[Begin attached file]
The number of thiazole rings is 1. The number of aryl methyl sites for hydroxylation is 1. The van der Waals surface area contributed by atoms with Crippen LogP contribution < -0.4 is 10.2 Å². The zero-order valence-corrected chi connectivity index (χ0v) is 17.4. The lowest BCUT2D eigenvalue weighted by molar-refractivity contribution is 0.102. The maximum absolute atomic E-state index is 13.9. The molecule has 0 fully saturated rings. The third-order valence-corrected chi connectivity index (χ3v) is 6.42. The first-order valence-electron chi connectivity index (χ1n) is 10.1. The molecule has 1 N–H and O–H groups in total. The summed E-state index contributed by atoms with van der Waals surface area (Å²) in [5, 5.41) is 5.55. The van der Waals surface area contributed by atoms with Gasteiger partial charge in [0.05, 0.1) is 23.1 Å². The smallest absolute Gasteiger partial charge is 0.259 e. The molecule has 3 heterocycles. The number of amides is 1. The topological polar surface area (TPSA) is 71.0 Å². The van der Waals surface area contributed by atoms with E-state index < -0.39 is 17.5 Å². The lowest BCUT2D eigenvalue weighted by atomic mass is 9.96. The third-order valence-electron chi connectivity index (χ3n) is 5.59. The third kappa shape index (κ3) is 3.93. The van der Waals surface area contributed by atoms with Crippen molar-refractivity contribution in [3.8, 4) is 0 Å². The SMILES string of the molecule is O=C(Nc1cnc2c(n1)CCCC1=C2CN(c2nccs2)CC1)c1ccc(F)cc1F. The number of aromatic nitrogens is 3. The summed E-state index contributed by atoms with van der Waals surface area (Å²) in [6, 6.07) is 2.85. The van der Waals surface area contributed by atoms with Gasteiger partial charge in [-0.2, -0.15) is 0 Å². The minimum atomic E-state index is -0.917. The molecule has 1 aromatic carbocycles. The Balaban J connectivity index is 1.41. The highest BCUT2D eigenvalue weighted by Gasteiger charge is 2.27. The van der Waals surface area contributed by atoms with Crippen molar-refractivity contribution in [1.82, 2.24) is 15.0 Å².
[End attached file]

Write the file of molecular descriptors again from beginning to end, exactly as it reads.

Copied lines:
The number of thiazole rings is 1. The number of aryl methyl sites for hydroxylation is 1. The van der Waals surface area contributed by atoms with Crippen LogP contribution < -0.4 is 10.2 Å². The zero-order valence-corrected chi connectivity index (χ0v) is 17.4. The lowest BCUT2D eigenvalue weighted by molar-refractivity contribution is 0.102. The maximum absolute atomic E-state index is 13.9. The molecule has 0 fully saturated rings. The third-order valence-corrected chi connectivity index (χ3v) is 6.42. The first-order valence-electron chi connectivity index (χ1n) is 10.1. The molecule has 1 N–H and O–H groups in total. The summed E-state index contributed by atoms with van der Waals surface area (Å²) in [5, 5.41) is 5.55. The van der Waals surface area contributed by atoms with Gasteiger partial charge in [0.05, 0.1) is 23.1 Å². The smallest absolute Gasteiger partial charge is 0.259 e. The molecule has 3 heterocycles. The number of amides is 1. The topological polar surface area (TPSA) is 71.0 Å². The van der Waals surface area contributed by atoms with E-state index < -0.39 is 17.5 Å². The lowest BCUT2D eigenvalue weighted by atomic mass is 9.96. The third-order valence-electron chi connectivity index (χ3n) is 5.59. The third kappa shape index (κ3) is 3.93. The van der Waals surface area contributed by atoms with Crippen molar-refractivity contribution in [3.8, 4) is 0 Å². The SMILES string of the molecule is O=C(Nc1cnc2c(n1)CCCC1=C2CN(c2nccs2)CC1)c1ccc(F)cc1F. The number of aromatic nitrogens is 3. The summed E-state index contributed by atoms with van der Waals surface area (Å²) in [6, 6.07) is 2.85. The van der Waals surface area contributed by atoms with Gasteiger partial charge in [-0.2, -0.15) is 0 Å². The minimum atomic E-state index is -0.917. The molecule has 1 aromatic carbocycles. The Balaban J connectivity index is 1.41. The highest BCUT2D eigenvalue weighted by Gasteiger charge is 2.27. The van der Waals surface area contributed by atoms with Crippen molar-refractivity contribution in [1.82, 2.24) is 15.0 Å².